How to Train Your Chatbot to Be a Recruiting Machine

eWEEK DATA POINTS RESOURCE PAGE: Chatbots powered by AI can automate key recruiting tasks, including sourcing, screening, and answering candidate FAQs. But training is still a major factor in how well it will work.

Chatbot

Recruiters have started embracing chatbots with full force, and they’re already seeing the results: Organizations that have implemented a chatbot powered by artificial intelligence reported 40% of job seekers who interact with it become leads.

However, most recruiters assume that once you add a chatbot to your career site, it’s smart enough to work independently with little or no input from humans. 

While a recruiting chatbot can do a lot once launched, you have to train it if you want it to appropriately interact with candidates and deliver even greater results.

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Chatbots that are powered by AI learn over time and require two types of human interaction: 1) conversations with candidates on a regular basis; and 2) recruiters who continually take the time to teach it what to say. 

Before a chatbot is ready to engage with a candidate on a company’s career site, deliver personalized job recommendations and answer questions, recruiters have to provide it with information. A basic set of frequently asked questions (FAQs) from candidates such as “What does your company do?” and “What benefits are provided to employees?” and corresponding answers gives the chatbot the content it needs to communicate with job seekers—but it’s impossible to anticipate what all these questions will be at first. 

Although you will try to account for as many questions as possible upon launch, it will need to interact with users to really begin learning and providing relevant information to job seekers.

In this eWEEK Data Points article, using industry information from Ed Newman of Phenom People, we offer three ways to train your chatbot to recruit best-fit candidates. 

Data Point No. 1: Identify Your Candidates’ Most Common Questions

The most effective chatbots provide the ability to view engagement and candidate interactions, which is where recruiters will want to really dig in. Review the most commonly asked questions to shed light on the type of content job seekers are looking for when visiting your site or pursuing opportunities at your company.

Not only will this inform content for your career site, but it will also indicate specific areas you might want to expand upon. For example, if you find a significant number of candidates are asking about benefits and company culture, consider diving deeper into the information your chatbot can share about it. Include additional relevant questions to the chatbot’s repository, as well as helpful resources such as links to videos and blogs that tell your brand story.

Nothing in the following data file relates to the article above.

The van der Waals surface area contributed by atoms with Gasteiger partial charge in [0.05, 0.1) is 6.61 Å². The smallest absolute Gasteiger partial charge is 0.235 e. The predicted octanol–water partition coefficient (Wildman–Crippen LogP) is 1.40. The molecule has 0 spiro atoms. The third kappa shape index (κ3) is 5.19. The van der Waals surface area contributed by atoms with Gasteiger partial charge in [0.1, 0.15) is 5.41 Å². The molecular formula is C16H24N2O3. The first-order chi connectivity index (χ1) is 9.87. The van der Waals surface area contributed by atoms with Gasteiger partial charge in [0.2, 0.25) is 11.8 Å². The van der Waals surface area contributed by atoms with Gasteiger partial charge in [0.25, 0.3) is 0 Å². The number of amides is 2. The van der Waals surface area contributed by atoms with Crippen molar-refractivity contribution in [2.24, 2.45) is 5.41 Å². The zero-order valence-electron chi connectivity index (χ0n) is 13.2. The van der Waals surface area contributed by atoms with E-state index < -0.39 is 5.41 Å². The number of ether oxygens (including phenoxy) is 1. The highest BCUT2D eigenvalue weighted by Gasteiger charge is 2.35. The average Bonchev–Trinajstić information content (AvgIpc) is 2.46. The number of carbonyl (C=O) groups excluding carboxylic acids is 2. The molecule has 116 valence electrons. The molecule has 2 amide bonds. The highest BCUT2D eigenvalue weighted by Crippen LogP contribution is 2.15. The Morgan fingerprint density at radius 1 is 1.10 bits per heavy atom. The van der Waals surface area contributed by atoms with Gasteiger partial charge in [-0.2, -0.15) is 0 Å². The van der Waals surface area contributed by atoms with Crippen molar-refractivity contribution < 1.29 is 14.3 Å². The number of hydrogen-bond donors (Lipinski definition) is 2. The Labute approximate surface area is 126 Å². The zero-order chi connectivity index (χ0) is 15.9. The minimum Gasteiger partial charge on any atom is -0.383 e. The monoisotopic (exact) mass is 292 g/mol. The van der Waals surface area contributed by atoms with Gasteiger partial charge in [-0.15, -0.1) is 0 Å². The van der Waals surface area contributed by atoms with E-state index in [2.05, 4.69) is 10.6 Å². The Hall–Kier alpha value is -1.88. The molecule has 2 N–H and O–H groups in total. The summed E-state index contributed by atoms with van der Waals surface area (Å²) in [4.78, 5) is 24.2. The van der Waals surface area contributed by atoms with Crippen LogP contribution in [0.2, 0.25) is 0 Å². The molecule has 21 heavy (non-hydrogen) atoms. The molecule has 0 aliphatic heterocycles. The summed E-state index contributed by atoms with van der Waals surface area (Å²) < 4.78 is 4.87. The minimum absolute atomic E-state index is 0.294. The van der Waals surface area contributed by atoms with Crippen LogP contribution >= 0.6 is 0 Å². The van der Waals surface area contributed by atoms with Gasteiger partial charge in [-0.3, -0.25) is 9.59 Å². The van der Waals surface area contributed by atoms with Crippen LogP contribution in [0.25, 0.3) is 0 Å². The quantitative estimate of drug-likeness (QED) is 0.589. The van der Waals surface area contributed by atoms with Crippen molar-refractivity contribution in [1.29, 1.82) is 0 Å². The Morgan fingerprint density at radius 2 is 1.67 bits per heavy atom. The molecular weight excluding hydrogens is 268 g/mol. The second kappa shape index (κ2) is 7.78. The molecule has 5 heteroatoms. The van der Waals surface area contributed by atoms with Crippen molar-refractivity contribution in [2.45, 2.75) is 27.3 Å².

Data Point No. 2: Monitor Chatbot Interactions to Discover New FAQs to Add

As job seekers communicate with the chatbot, there will undoubtedly be questions for which it will not have an answer. On the back end, it’s up to the recruiter to review those questions, pick out the common ones and provide answers to them. By creating new FAQs, you’re able to help build the chatbot’s knowledge base and “train” it to better communicate with candidates. After all, job seekers want more communication from recruiters—and your chatbot can now make that happen as an extension of your team. 

Since your chatbot could potentially have hundreds or even thousands of questions to review, consider prioritizing the workload. Avoid wasting time creating custom responses to inquiries that have only been asked by one or two people. Instead, sort by how frequently they’re asked to identify the ones most important to your talent base.

Data Point No. 3: Review Chatbot Interactions and Update Content on a Regular Basis

Since a chatbot never stops learning, regularly review its interactions with candidates and make updates as needed. By keeping your content fresh and hyper-relevant, the chatbot will be able to provide job seekers with even better experiences over time.

To ensure that your chatbot maintenance doesn’t fall to the wayside, designate one or two individuals on your team to own the task. The volume of candidate interactions with your chatbot should determine how frequently you review and update content. If hundreds of visitors land on your career site every day, it’s best to monitor engagement on a weekly or bi-weekly basis to avoid combing through a massive backlog. If the bot’s interactions are less frequent, check in at least once a month. 

As your company changes and grows, be sure to update your FAQ and screening question knowledge base to ensure candidates have access to the most accurate information. 

As you continue resolving unanswered questions over time, the chatbot will continue to learn what content to best to deliver at the right time. A smarter chatbot boosts recruiter productivity and improves the candidate experience, ensuring that your company will always be an attractive employer in a competitive job market.

If you have a suggestion for an eWEEK Data Points article, email cpreimesberger@eweek.com.

Chris Preimesberger

Chris J. Preimesberger

Chris J. Preimesberger is Editor-in-Chief of eWEEK and responsible for all the publication's coverage. In his 13 years and more than 4,000 articles at eWEEK, he has distinguished himself in reporting...